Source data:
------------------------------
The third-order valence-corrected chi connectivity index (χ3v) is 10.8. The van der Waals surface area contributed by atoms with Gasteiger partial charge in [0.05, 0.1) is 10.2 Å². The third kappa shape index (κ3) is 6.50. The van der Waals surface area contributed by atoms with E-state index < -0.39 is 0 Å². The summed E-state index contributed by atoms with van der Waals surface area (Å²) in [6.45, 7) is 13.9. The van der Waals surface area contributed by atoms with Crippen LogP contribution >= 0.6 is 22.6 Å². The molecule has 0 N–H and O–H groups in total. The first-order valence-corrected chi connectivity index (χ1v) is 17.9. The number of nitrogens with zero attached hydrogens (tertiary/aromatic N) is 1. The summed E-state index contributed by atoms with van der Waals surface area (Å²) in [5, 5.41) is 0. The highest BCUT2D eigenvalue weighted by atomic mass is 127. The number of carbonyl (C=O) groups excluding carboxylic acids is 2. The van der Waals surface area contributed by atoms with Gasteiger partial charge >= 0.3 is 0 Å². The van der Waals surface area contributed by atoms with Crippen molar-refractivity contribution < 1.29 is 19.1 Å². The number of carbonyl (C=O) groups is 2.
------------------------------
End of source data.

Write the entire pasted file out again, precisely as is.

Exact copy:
The third-order valence-corrected chi connectivity index (χ3v) is 10.8. The van der Waals surface area contributed by atoms with Gasteiger partial charge in [0.05, 0.1) is 10.2 Å². The third kappa shape index (κ3) is 6.50. The van der Waals surface area contributed by atoms with E-state index < -0.39 is 0 Å². The summed E-state index contributed by atoms with van der Waals surface area (Å²) in [6.45, 7) is 13.9. The van der Waals surface area contributed by atoms with Crippen LogP contribution >= 0.6 is 22.6 Å². The molecule has 0 N–H and O–H groups in total. The first-order valence-corrected chi connectivity index (χ1v) is 17.9. The number of nitrogens with zero attached hydrogens (tertiary/aromatic N) is 1. The summed E-state index contributed by atoms with van der Waals surface area (Å²) in [5, 5.41) is 0. The highest BCUT2D eigenvalue weighted by atomic mass is 127. The number of carbonyl (C=O) groups excluding carboxylic acids is 2. The van der Waals surface area contributed by atoms with Gasteiger partial charge >= 0.3 is 0 Å². The van der Waals surface area contributed by atoms with Crippen molar-refractivity contribution < 1.29 is 19.1 Å². The number of carbonyl (C=O) groups is 2.